Self-published author Polly Courtney recently blogged that, after giving a five-hour talk on the benefits of publishing books independently and how to do so professionally, she's often asked the question, "So, how do I get a traditional deal?" We couldn't help but smile when we read that, because it's a scenario we're pretty familiar with.
The thing is, we get it. After all, we both got our start in traditional publishing, so we're well aware of the "cachet" that landing a publisher can bring. We know the benefits of being signed by a traditional house, and we also know the limitations. However, instead of expounding the virtues of self-publishing here (you can go to our "Why Self-Publish?" page for that), we thought we'd acknowledge those of you who want to try your hand at the traditional route before going the self-publishing one, and provide resources that can propel you on your way.
So, if you've done the work required to make your book as polished as possible (because as journalist and writer Suw Charman-Anderson points out, "the less work an agent or publisher thinks a manuscript needs, the more positively they will view it"), and you're interested in seeing if you can land an agent or a traditional publishing contract, then the Association of Canadian Publishers' website is a great place to start. There you'll find information on everything from writing a letter of inquiry to establishing your credibility, as well as a comprehensive list of Canadian publishing houses, their contact information, and the kinds of books they publish.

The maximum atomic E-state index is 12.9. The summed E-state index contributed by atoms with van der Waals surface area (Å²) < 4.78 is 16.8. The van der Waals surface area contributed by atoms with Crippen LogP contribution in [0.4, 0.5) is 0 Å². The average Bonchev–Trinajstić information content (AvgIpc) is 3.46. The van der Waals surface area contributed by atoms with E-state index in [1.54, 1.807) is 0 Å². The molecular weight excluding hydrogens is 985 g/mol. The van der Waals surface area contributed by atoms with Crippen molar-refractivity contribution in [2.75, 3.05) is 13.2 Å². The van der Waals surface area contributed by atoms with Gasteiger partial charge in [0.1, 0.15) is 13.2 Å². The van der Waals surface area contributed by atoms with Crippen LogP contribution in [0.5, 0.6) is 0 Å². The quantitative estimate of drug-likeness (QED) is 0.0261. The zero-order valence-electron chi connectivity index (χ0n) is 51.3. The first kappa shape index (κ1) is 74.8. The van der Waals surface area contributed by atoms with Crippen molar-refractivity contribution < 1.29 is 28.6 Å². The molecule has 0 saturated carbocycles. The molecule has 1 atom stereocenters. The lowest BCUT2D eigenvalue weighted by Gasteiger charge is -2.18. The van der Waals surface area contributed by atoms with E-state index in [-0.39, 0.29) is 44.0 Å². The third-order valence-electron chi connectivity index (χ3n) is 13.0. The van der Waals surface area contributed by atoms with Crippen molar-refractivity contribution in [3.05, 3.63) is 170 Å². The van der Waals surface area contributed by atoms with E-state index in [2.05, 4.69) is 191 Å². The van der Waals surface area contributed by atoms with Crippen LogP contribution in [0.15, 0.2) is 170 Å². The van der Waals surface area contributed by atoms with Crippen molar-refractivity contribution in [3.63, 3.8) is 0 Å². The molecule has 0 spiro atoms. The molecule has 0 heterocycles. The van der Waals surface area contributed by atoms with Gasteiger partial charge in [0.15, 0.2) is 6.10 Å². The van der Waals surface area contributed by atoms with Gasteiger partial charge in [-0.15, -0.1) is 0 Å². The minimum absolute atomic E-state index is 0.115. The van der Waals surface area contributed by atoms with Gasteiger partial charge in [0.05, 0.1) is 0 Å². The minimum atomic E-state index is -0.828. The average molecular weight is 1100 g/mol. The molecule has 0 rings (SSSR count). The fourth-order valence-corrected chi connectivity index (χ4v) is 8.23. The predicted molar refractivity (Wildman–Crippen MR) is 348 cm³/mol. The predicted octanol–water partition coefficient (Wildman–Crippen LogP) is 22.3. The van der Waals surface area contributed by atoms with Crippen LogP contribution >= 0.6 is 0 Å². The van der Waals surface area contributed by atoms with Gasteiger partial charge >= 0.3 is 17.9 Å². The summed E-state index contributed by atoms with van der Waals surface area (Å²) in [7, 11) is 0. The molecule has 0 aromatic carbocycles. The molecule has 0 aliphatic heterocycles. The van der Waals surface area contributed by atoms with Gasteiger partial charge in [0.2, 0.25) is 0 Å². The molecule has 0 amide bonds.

If you don't end up fulfilling your dream of publishing traditionally, the good news is that there's never been as much opportunity as there is today for authors to self-publish and connect with readers. The world is your oyster.